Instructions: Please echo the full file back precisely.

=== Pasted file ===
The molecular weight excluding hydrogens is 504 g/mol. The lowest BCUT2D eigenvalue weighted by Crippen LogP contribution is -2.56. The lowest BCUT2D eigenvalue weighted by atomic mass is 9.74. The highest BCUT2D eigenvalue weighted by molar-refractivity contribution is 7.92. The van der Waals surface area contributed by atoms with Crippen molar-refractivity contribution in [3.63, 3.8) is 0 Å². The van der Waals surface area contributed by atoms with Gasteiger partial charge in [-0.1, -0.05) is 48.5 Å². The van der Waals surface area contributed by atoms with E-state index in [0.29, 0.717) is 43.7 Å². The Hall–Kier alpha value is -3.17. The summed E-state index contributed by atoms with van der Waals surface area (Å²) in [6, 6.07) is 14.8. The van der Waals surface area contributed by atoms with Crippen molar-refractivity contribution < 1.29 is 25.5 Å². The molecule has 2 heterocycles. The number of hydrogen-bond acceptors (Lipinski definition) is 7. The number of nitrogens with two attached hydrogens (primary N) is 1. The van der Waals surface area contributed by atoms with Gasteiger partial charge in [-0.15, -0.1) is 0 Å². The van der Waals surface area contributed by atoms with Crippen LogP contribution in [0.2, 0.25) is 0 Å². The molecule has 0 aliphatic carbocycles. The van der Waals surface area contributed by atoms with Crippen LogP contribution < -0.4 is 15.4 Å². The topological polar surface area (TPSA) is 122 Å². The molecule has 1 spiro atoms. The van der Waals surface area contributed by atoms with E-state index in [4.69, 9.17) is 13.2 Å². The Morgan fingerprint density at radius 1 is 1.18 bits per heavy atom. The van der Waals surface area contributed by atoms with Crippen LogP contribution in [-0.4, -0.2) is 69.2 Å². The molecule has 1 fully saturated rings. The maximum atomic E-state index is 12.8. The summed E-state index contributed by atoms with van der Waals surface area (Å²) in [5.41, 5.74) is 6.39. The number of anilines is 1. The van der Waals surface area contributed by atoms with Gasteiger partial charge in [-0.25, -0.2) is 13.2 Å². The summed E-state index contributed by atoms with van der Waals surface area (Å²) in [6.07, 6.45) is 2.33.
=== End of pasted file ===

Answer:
The molecular weight excluding hydrogens is 504 g/mol. The lowest BCUT2D eigenvalue weighted by Crippen LogP contribution is -2.56. The lowest BCUT2D eigenvalue weighted by atomic mass is 9.74. The highest BCUT2D eigenvalue weighted by molar-refractivity contribution is 7.92. The van der Waals surface area contributed by atoms with Crippen molar-refractivity contribution in [3.63, 3.8) is 0 Å². The van der Waals surface area contributed by atoms with Gasteiger partial charge in [-0.1, -0.05) is 48.5 Å². The van der Waals surface area contributed by atoms with E-state index in [0.29, 0.717) is 43.7 Å². The Hall–Kier alpha value is -3.17. The summed E-state index contributed by atoms with van der Waals surface area (Å²) in [6, 6.07) is 14.8. The van der Waals surface area contributed by atoms with Crippen molar-refractivity contribution < 1.29 is 25.5 Å². The molecule has 2 heterocycles. The number of hydrogen-bond acceptors (Lipinski definition) is 7. The number of nitrogens with two attached hydrogens (primary N) is 1. The van der Waals surface area contributed by atoms with Gasteiger partial charge in [-0.15, -0.1) is 0 Å². The van der Waals surface area contributed by atoms with Crippen LogP contribution in [0.2, 0.25) is 0 Å². The molecule has 0 aliphatic carbocycles. The van der Waals surface area contributed by atoms with Crippen LogP contribution < -0.4 is 15.4 Å². The topological polar surface area (TPSA) is 122 Å². The molecule has 1 spiro atoms. The van der Waals surface area contributed by atoms with E-state index in [4.69, 9.17) is 13.2 Å². The Morgan fingerprint density at radius 1 is 1.18 bits per heavy atom. The van der Waals surface area contributed by atoms with Crippen LogP contribution in [-0.4, -0.2) is 69.2 Å². The molecule has 1 fully saturated rings. The maximum atomic E-state index is 12.8. The summed E-state index contributed by atoms with van der Waals surface area (Å²) in [5.41, 5.74) is 6.39. The number of anilines is 1. The van der Waals surface area contributed by atoms with Gasteiger partial charge in [-0.25, -0.2) is 13.2 Å². The summed E-state index contributed by atoms with van der Waals surface area (Å²) in [6.07, 6.45) is 2.33.